One of the biggest challenges for scientists working in fusion is keeping the plasma burning for a sufficient amount of time. Any temperature fluctuations will require extra heating power, and any instabilities will need to be carefully monitored to keep it going. Otherwise, the hot gas will cool down and the fusion reaction will stop. The mission of the ITER Electron Cyclotron system is to deliver on both fronts.
The system is composed of gyrotrons (microwave power sources), waveguides (transmission lines), and launchers to inject the microwaves in the plasma, and heat it. F4E has signed a contract with the consortium of IDOM and ALSYMEX, for the design and manufacturing of four upper launchers and five ex-vessel waveguides. The cost of the works, which are expected to last six years, amounts to a maximum of 100 million EUR. The investment made by the EU through F4E will not only deliver technically complex components, but it will also help Europe’s industry to become more familiar with an essential technology for future fusion reactors.
How will this work in practice? Each ex-vessel waveguide system will carry the microwaves to each upper launcher produced by Europe, except for the fifth ex-vessel waveguide, which will be connected to a different launcher delivered by Japan. Each upper launcher will then guide the microwaves to the plasma through transmission lines and mirrors, injecting up to 8 MW of power.
Much work in this field has already been conducted through other contracts signed by F4E and other suppliers. For instance, the system will rely on the use of diamond discs that will act as windows through which the microwave beam will enter the ex-vessel waveguide system but also block particles leaving from the vacuum vessel to the rest of the machine. These discs have been specially designed for ITER and are now under manufacturing. The mirrors are also a challenging component. They will be made of copper-chromium-zirconium, an alloy never used in nuclear components, to reflect waves better than other materials and cope with heat. Some of them will be part of a steering mechanism to direct the beam to a particular direction. The upper launchers and ex-vessel waveguides require expertise in mechanical, electrical, optical, materials and nuclear engineering, which makes their design and manufacturing an interdisciplinary challenge.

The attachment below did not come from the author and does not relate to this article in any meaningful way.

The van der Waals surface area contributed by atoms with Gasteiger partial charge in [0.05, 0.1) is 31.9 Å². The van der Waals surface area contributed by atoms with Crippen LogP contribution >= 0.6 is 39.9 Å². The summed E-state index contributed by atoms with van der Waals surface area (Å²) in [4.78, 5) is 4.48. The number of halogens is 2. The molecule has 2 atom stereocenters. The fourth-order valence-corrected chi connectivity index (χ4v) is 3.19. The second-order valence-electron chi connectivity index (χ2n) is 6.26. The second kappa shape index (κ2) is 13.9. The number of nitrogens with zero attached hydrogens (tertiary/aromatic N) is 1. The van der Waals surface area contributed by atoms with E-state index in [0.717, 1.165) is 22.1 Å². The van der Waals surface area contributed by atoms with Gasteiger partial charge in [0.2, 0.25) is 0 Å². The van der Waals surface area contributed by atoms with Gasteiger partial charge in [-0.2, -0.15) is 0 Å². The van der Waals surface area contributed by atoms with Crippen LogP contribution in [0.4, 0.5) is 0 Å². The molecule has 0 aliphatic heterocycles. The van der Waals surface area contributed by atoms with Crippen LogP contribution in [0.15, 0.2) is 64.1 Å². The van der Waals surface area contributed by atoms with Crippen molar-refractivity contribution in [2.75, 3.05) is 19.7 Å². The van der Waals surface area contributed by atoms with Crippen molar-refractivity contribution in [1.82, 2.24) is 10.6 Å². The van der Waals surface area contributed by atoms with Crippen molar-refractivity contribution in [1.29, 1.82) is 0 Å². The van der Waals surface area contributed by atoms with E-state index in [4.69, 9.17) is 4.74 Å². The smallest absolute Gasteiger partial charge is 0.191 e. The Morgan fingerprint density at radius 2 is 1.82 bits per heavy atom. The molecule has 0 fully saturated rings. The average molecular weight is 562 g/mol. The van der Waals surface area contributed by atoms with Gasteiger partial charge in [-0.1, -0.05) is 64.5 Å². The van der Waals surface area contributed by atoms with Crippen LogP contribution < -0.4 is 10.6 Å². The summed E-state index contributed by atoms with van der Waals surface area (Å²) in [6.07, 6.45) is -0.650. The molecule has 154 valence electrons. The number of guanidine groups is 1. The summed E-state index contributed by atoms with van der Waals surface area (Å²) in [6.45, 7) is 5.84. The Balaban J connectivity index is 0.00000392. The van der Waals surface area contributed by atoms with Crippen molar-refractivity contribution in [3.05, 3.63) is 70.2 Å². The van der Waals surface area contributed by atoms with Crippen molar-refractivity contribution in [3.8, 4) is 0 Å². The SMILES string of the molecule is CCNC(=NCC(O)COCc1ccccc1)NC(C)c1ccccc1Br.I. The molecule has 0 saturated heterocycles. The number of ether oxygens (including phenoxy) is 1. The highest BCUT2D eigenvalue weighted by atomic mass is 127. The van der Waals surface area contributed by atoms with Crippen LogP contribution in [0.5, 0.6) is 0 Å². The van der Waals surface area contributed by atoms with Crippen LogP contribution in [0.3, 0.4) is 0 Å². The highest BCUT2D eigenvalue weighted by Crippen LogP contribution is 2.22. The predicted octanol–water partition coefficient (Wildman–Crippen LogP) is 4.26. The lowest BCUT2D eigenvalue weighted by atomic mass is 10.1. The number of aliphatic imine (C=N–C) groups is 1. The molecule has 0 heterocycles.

The consortium members state that “delivering such a complex and critical system for the first plasma operation of ITER is a challenging and exciting project. The strength of the IDOM-ALSYMEX consortium, the demonstrated experience of the project team and the close collaboration with F4E will allow us to make it happen.”
María Ortiz de Zúñiga, F4E Deputy Programme Manager of the Heating & Current Drive Programme for EC Upper Launchers, shares some thoughts. “The signature of this important contract, further strengthens F4E’s collaboration with IDOM and ALSYMEX in delivering components as part of the European contribution to ITER. As we embark on the design and production of these powerful heating systems, we will use this opportunity to foster know-how and expertise so that Europe’s industry gets ready to harness the energy of the future.”